Syndicate a “Complete Disregard” for Decisions of the Courts
According to Australian Federal Police Assistant Commissioner Debbie Platz, the case has demonstrated a “complete disregard” for the rule of law in this country and the decision of the courts.
“Not agreeing to a [family] court decision is not an excuse for engaging in this vigilante behaviour,” Assistant Commissioner Platz said.
“During this two-year investigation, 10 missing children have been safely located in the custody of a parent who has abducted them. Five of these are believed to be linked to this group of people,” she told reporters in Sydney.
She also said the actions of the people involved have only potentially endangered the safety and wellbeing of the children rather than protect them, while the people who have assisted the group may be unaware of their involvement in criminal activity.
The Law and Penalties for Child Abduction and Kidnapping Charges in NSW
A person guilty of child abduction will face a penalty of up to 10 years imprisonment pursuant to section 87 of the Crimes Act 1900 (NSW).
Under section 87 of the Act, you can only be guilty of a child abduction charge if:
- You either take or detain a child (under the age of 12-years of age); and
- At the time of doing that, you had the intention of removing (or keeping) the child from the person with parental responsibilities who has lawful control of the child; and
- The person with parental responsibilities who had lawful control of the child did not consent for you to take or detain the child.
A person guilty of kidnapping will face a penalty of up to 14 years imprisonment pursuant to section 86 of the Crimes Act 1900 (NSW).
You can only be guilty to a kidnapping charge if:
- You take or detain a person; and
- That person doesn’t consent for you to take or detain him/her; and either one or more of the following:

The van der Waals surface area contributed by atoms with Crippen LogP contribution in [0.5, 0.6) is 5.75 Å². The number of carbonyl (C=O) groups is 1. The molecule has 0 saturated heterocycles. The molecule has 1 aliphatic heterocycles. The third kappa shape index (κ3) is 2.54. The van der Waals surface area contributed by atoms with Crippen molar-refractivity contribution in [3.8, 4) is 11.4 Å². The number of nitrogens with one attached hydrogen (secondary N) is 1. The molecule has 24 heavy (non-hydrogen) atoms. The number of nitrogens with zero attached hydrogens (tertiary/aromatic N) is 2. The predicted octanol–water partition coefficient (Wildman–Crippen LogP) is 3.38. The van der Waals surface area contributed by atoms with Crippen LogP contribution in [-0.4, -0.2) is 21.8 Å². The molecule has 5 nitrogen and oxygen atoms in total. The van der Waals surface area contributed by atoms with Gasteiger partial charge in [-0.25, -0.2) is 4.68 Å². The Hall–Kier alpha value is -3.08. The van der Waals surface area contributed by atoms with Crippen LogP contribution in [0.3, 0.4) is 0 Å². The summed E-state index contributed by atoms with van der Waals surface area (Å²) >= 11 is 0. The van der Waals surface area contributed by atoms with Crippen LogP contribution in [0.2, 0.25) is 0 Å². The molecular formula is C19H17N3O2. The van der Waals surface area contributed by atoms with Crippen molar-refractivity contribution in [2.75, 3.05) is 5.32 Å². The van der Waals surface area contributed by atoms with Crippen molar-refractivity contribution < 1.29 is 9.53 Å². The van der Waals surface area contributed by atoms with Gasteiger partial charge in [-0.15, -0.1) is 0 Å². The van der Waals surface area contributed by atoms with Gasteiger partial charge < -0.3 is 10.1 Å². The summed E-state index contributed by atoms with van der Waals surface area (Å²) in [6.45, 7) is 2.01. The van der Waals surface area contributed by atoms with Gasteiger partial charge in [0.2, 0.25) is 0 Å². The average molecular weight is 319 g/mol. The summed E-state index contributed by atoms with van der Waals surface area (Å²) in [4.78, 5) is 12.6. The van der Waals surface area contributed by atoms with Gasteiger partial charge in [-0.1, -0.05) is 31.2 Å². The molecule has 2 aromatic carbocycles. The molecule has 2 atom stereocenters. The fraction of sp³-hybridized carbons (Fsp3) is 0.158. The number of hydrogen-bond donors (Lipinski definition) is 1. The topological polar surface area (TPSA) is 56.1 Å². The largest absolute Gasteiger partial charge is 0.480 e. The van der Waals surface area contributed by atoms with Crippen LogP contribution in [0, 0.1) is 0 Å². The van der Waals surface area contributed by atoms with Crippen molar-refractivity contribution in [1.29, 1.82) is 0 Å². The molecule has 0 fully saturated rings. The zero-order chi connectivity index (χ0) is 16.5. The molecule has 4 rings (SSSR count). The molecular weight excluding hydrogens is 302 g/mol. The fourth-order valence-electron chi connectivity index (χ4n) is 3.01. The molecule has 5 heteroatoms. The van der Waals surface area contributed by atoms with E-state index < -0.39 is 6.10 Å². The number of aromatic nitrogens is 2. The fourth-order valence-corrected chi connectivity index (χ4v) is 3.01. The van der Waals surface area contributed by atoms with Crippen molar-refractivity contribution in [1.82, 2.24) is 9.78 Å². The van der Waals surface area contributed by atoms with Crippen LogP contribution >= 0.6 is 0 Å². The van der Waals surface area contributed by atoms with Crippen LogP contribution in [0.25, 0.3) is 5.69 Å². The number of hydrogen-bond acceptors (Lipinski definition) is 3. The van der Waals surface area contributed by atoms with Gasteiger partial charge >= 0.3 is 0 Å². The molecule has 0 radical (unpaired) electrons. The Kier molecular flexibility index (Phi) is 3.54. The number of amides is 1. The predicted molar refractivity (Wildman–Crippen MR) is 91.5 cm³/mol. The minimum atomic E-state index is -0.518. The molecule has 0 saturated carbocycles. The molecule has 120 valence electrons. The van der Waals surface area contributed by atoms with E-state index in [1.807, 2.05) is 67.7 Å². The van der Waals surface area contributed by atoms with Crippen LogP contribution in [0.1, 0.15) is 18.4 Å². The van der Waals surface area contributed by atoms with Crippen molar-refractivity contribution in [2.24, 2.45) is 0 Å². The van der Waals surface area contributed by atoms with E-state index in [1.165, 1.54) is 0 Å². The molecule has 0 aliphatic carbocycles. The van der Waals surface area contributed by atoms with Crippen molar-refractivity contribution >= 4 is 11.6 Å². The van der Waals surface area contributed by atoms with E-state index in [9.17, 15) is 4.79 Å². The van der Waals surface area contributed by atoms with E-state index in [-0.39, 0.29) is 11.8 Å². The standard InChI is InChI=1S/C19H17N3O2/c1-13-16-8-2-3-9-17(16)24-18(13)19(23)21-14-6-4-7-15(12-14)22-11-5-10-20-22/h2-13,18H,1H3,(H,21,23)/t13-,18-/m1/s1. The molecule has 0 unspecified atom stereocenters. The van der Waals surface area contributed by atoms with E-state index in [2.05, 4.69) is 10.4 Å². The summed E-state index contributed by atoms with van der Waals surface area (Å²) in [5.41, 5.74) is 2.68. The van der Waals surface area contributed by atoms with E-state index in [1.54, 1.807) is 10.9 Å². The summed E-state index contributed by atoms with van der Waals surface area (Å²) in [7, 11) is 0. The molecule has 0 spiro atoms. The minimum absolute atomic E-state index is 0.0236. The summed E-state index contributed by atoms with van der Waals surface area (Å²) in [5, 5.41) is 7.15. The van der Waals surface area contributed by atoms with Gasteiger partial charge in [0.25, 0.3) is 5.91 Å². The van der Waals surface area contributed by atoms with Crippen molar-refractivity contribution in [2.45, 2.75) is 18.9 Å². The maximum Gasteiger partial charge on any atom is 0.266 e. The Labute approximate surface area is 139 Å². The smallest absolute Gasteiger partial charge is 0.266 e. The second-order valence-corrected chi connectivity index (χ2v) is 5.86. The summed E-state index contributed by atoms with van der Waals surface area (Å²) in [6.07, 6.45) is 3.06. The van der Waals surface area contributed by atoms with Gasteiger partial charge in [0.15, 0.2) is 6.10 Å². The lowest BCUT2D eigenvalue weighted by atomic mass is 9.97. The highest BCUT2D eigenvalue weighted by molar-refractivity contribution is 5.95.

- You did this with the intention of committing any type of offence that carries a maximum penalty of at least 5 years imprisonment (i.e. larceny, assault occasioning actual bodily harm or child abduction); or
- You did this with the intention of obtaining any other advantage; or
- You did this with the intention of holding the person to ransom.
If the person takes or detaines is a child (under the age of 16 years), then for the purposes of section 86 of a kidnapping charge, the law will treat the taking or detaining of a child as acting without consent.
Defences to a Child Abduction or Kidnapping Charge
You will be not guilty if any one or more of the following defences to these charges apply to you:
- You acted under duress or necessity.
- You are a parent to the child taken or detained (or where you have the consent of the parent of the child), and
- You’re not breaching any court orders regarding the child.
- You didn’t take any action to cause the alleged victim to accompany you (to constitute ‘taking’), nor did you do anything to cause that person to remain with you (to constitute ‘detain’). This can include a situation where the person alleged to have been ‘taken’ or ‘detained’ voluntarily accompanied you and/or remained with you.
Protecting Children: The Family Law Act 1975 (Commonwealth)
When a marriage or de-facto relationship breaks down, the welfare of the children should be the priority for all parties involved.
Issues associated with all children fall under the Family Law Act 1975 (Commonwealth) and when a court makes a parenting order, it is this Act that makes it a requirement to regard the best interests of the child as the most important decision. Thus, parents are encouraged to use this principle when making parenting plans.
The Family Law Act underscores the rights of children along with the responsibilities that each parent has towards their children. This presents a shift away from parental rights, the aim of which is to ensure that children can enjoy significant relationships with their parents and also be protected from harm.
Accordingly, there is also a presumption that arrangements encompassing shared cooperation and responsibilities between parents are in the best interests of the child.
When family law orders are made, despite being on an interim or final basis, they are binding on all parties involved. Breaching a family law order is a serious offence.
A person breaches an order if they deliberately choose not to observe the order or make no reasonable attempts to comply with it. Should they help someone else to avoid compliance or prevent someone else’s compliance, then they can also be in breach of an order.